# Why not use symmetric difference to define homology?

Instead of the regular definition of the homology group using free abelian groups on $$n$$-simplices, could we instead define it using symmetric difference?

For example, let $$X$$ be a topological space.

1. For each $$n$$, let $$G_n$$ be the group of $$n$$-submanifolds without boundary with the operation $$A \cdot B = A \Delta B \setminus \partial (A \Delta B)$$.
2. Let $$\partial_n : G_n \to G_{n - 1}$$ be the homomorphism mapping manifolds to their boundary.
3. Let $$H_n = \ker \partial_n / \text{im}\ \partial_{n + 1}$$.
• Have you tried your proposal out on any examples? How about taking $X = S^1$? Feb 24 '20 at 1:13
• It's weird that you are focusing on the symmetric difference, when the primary difference between your definition and the usual one is that you are using submanifolds instead of simplices. That's a much more drastic change. (Talking about symmetric differences pretty much amounts to just using mod $2$ coefficients instead of integer coefficients.) Feb 24 '20 at 1:37
• There are also various obvious problems with your proposal as written. What do you mean by "submanifold" if $X$ is just a topological space? Also, your boundary map is just identically $0$ since you said you are only using manifolds without boundary. Feb 24 '20 at 1:39
• By manifolds without boundary, I mean that the manifolds don't contain their boundary. For example, for a sphere, $G_2$ would contain open disks.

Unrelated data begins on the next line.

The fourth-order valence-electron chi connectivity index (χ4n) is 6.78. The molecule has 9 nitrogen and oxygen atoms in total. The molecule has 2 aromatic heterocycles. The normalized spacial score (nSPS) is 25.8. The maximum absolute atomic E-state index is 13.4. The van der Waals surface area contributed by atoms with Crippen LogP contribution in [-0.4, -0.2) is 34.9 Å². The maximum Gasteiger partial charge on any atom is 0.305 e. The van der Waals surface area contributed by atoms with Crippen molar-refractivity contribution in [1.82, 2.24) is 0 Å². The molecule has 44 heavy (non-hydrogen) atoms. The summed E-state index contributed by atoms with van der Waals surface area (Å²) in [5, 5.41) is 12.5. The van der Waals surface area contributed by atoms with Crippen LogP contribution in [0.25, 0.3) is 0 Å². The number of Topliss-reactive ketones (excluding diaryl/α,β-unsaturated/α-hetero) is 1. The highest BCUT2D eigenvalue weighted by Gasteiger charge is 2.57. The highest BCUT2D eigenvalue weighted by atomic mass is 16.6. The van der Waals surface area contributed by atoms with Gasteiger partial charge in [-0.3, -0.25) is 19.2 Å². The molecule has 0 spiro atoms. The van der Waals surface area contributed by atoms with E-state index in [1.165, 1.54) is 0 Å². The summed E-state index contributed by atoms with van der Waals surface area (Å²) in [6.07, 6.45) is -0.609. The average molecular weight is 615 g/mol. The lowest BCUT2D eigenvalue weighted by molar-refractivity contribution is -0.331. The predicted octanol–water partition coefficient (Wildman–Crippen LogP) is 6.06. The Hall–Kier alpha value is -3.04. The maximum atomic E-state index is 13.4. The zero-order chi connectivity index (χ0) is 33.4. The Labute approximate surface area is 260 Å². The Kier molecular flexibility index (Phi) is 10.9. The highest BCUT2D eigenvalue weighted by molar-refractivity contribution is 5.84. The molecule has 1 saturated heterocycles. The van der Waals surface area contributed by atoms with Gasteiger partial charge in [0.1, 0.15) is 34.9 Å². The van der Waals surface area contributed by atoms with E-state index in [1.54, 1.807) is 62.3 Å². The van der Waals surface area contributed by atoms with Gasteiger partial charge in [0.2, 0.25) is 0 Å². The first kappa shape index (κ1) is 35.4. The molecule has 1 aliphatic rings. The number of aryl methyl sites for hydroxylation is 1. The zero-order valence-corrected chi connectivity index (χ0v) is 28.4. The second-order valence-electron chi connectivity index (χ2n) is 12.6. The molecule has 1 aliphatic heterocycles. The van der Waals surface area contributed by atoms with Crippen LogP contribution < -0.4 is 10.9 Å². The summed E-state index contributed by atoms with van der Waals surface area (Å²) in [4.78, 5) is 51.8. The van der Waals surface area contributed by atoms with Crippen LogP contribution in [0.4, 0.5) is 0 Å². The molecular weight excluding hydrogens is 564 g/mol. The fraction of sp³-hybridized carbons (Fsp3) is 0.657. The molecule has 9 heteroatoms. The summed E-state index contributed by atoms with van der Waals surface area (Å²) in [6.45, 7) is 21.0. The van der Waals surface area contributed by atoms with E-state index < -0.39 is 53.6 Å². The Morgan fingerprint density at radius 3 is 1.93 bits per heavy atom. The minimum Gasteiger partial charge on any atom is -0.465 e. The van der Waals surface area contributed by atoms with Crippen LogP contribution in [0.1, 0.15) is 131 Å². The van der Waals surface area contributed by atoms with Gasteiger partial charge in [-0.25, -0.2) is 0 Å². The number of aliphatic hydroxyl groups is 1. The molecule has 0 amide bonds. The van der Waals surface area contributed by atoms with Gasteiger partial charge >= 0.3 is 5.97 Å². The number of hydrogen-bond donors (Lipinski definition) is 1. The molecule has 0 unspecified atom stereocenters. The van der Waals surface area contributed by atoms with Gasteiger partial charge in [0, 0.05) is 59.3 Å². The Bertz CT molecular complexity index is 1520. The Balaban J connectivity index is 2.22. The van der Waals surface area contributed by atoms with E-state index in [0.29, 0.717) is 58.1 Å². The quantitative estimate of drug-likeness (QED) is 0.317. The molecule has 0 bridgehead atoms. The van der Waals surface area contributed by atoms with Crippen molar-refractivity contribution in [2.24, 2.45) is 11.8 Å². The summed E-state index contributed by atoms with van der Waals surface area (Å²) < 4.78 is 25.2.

– user623070
Feb 24 '20 at 1:41

For example, suppose $$X = \mathbb R^2$$, $$A$$ is the circle of radius $$3$$ centered on $$(-1,0)$$, and $$B$$ is the circle of radius $$3$$ centered on $$(+1,0)$$. How does your formula for $$A \cdot B$$ define a $$1$$-submanifold without boundary? The situation could be even worse, it is possible for to find even smooth circles $$A,B$$ embedded in $$\mathbb R^n$$ such that $$A \cap B$$ is a very complicated subset, even a Cantor set.
Early topologists ran into similar difficulties when they tried to formalize the concept of a "path" in a topological space $$X$$. For example, defining "path" as "subspace of $$X$$ homeomorphic to $$[0,1]$$" leads to all kinds of difficulties: if I walk along a path from $$p \in X$$ to $$q \in X$$, and if I walk along a path from $$q \in X$$ to $$r \in X$$, is the result that I have walked along a path from $$p$$ to $$r$$? Unfortunately no, because the union of two subspaces homeomorphic to $$[0,1]$$ is not a subspace homeomorphic to $$[0,1]$$.
What turned out to work very nicely was to formalize a path as a kind of function, namely a continuous function $$f : [0,1] \to X$$. Now it's true to say that if I walk along a path $$f : [0,1] \to X$$ from $$p=f(0)$$ to $$q=f(1)$$, and if I walk along a path $$g : [0,1]$$ from $$q = g(0)$$ to $$r=g(1)$$, then walking along the first path (at half speed) and then along the second path (at half speed) results in a path from $$p$$ to $$r$$. This is just the ordinary formula from the theory of fundamental groups for concatenation of two paths.